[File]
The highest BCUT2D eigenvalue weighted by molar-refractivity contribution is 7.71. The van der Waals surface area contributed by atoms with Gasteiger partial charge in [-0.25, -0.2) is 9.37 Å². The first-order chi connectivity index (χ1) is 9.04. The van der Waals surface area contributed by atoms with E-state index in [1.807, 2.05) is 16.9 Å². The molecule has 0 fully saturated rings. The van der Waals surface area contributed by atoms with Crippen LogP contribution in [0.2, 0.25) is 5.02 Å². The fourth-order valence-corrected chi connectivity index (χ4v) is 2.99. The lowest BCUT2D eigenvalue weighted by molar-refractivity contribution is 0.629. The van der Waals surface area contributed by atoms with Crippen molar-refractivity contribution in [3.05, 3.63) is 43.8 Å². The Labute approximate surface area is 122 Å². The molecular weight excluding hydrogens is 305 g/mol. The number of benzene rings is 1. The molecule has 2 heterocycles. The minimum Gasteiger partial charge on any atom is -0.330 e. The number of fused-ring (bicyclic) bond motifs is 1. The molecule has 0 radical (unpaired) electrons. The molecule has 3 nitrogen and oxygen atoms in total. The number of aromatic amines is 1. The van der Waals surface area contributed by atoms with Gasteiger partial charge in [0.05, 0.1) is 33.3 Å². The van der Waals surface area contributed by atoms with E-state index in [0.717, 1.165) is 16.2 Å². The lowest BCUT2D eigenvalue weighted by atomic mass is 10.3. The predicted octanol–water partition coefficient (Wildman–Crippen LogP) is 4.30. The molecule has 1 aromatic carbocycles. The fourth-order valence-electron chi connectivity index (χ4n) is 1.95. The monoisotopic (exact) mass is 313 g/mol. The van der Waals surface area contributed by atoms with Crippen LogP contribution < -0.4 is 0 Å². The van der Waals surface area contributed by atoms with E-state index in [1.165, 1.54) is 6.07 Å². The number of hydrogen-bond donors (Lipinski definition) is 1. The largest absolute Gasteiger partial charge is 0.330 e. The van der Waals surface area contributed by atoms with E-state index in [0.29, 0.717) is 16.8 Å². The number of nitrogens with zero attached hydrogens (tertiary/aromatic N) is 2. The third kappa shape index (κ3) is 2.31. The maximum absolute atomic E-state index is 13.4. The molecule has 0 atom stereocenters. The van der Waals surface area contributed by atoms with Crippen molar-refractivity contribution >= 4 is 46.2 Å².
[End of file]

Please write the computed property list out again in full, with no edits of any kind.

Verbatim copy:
The highest BCUT2D eigenvalue weighted by molar-refractivity contribution is 7.71. The van der Waals surface area contributed by atoms with Gasteiger partial charge in [-0.25, -0.2) is 9.37 Å². The first-order chi connectivity index (χ1) is 9.04. The van der Waals surface area contributed by atoms with E-state index in [1.807, 2.05) is 16.9 Å². The molecule has 0 fully saturated rings. The van der Waals surface area contributed by atoms with Crippen LogP contribution in [0.2, 0.25) is 5.02 Å². The fourth-order valence-corrected chi connectivity index (χ4v) is 2.99. The lowest BCUT2D eigenvalue weighted by molar-refractivity contribution is 0.629. The van der Waals surface area contributed by atoms with Crippen molar-refractivity contribution in [3.05, 3.63) is 43.8 Å². The Labute approximate surface area is 122 Å². The molecular weight excluding hydrogens is 305 g/mol. The number of benzene rings is 1. The molecule has 2 heterocycles. The minimum Gasteiger partial charge on any atom is -0.330 e. The number of fused-ring (bicyclic) bond motifs is 1. The molecule has 0 radical (unpaired) electrons. The molecule has 3 nitrogen and oxygen atoms in total. The number of aromatic amines is 1. The van der Waals surface area contributed by atoms with Gasteiger partial charge in [0.05, 0.1) is 33.3 Å². The van der Waals surface area contributed by atoms with E-state index in [0.717, 1.165) is 16.2 Å². The lowest BCUT2D eigenvalue weighted by atomic mass is 10.3. The predicted octanol–water partition coefficient (Wildman–Crippen LogP) is 4.30. The molecule has 1 aromatic carbocycles. The fourth-order valence-electron chi connectivity index (χ4n) is 1.95. The monoisotopic (exact) mass is 313 g/mol. The van der Waals surface area contributed by atoms with Crippen LogP contribution < -0.4 is 0 Å². The van der Waals surface area contributed by atoms with E-state index in [1.165, 1.54) is 6.07 Å². The number of hydrogen-bond donors (Lipinski definition) is 1. The largest absolute Gasteiger partial charge is 0.330 e. The van der Waals surface area contributed by atoms with E-state index in [0.29, 0.717) is 16.8 Å². The number of nitrogens with zero attached hydrogens (tertiary/aromatic N) is 2. The third kappa shape index (κ3) is 2.31. The maximum absolute atomic E-state index is 13.4. The molecule has 0 atom stereocenters. The van der Waals surface area contributed by atoms with Crippen molar-refractivity contribution >= 4 is 46.2 Å².